Whether you were charged with a crime or not, an arrest at a young age could haunt you for life. And that's something that should concern quite a few of us: About a third of American adults—some 77.7 million people—have criminal records on the FBI's database, and they can be very difficult to wipe clean, the Wall Street Journal reports. Just half of those records are up to date, meaning they might not include information on charges being dropped or never levied.
"There is a myth that if you are arrested and cleared that it has no impact," says a Georgetown law professor. Not so, as the Journal reveals in several personal stories:
- Precious Daniels, 39, of Detroit, was arrested over disorderly conduct in a 2009 protest. The charge was dropped, but when she applied for a Census Bureau job, the Bureau noticed her arrest. She was unable to prove she hadn't been convicted because, she says, the courthouse said it had no record of her case.
- One Jose Hernandez was arrested for sexual assault in 2012; thing is, he was the wrong Jose Hernandez. Charges were dropped, but he still had to pay $22,500 in bail and hire a lawyer to have his record expunged. "Needless to say, that hasn't happened yet," he says. His family is still paying off loans related to the case.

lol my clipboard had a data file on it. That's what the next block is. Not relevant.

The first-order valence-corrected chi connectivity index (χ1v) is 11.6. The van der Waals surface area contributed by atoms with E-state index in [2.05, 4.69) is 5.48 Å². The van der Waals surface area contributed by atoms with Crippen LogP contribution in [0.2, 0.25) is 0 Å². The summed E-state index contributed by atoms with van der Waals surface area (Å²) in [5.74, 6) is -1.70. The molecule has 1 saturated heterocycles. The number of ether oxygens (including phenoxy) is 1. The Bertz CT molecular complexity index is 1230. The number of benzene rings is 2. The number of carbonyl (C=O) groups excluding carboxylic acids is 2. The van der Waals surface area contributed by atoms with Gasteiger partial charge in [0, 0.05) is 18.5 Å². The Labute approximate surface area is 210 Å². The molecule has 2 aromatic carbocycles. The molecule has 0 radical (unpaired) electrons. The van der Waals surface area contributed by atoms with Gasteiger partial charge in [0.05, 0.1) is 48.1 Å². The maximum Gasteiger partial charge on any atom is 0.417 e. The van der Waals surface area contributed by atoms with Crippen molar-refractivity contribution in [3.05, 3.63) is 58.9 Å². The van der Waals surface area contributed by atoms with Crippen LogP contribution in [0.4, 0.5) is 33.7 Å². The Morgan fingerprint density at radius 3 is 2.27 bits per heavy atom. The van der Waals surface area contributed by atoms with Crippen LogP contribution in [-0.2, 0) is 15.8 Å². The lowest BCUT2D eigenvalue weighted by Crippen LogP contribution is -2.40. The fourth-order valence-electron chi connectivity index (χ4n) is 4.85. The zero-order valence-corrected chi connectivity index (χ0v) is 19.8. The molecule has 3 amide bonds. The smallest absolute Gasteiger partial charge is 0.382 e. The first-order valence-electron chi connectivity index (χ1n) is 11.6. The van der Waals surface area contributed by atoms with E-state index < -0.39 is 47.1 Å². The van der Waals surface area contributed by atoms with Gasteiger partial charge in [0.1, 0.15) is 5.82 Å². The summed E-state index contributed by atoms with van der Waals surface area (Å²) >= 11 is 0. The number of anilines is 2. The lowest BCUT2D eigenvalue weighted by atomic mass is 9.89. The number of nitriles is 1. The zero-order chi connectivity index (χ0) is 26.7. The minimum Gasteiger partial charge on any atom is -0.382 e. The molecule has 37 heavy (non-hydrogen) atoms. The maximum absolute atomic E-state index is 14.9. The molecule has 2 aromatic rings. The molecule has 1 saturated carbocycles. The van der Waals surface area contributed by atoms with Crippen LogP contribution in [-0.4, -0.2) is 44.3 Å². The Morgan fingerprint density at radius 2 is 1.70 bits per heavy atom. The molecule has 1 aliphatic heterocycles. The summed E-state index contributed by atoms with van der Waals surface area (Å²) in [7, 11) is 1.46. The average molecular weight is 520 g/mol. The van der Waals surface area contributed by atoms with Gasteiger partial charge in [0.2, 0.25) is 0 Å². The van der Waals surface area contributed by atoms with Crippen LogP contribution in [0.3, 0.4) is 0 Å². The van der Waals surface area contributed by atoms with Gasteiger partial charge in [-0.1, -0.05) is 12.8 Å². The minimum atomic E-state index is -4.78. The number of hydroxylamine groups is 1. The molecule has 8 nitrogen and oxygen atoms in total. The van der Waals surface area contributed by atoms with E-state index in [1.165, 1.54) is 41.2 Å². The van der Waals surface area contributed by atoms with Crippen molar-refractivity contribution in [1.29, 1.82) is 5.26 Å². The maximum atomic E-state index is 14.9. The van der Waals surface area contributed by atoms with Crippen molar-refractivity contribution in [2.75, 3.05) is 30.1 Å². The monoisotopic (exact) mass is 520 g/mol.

- Barbara Ann Finn, 74, ran into trouble when she applied for part-time school cafeteria work. The school district in Maryland said her fingerprints matched FBI records. It's unclear why, but she has a theory: In 1963, she was with a friend who was shoplifting. Finn was taken into custody, released, and "never thought any more about it." Documents show she wasn't charged, but she hasn't been able to have the record expunged because—as in Daniels' case—local officials can't seem to find it.
Click for the Journal
's full story
. (Read more arrest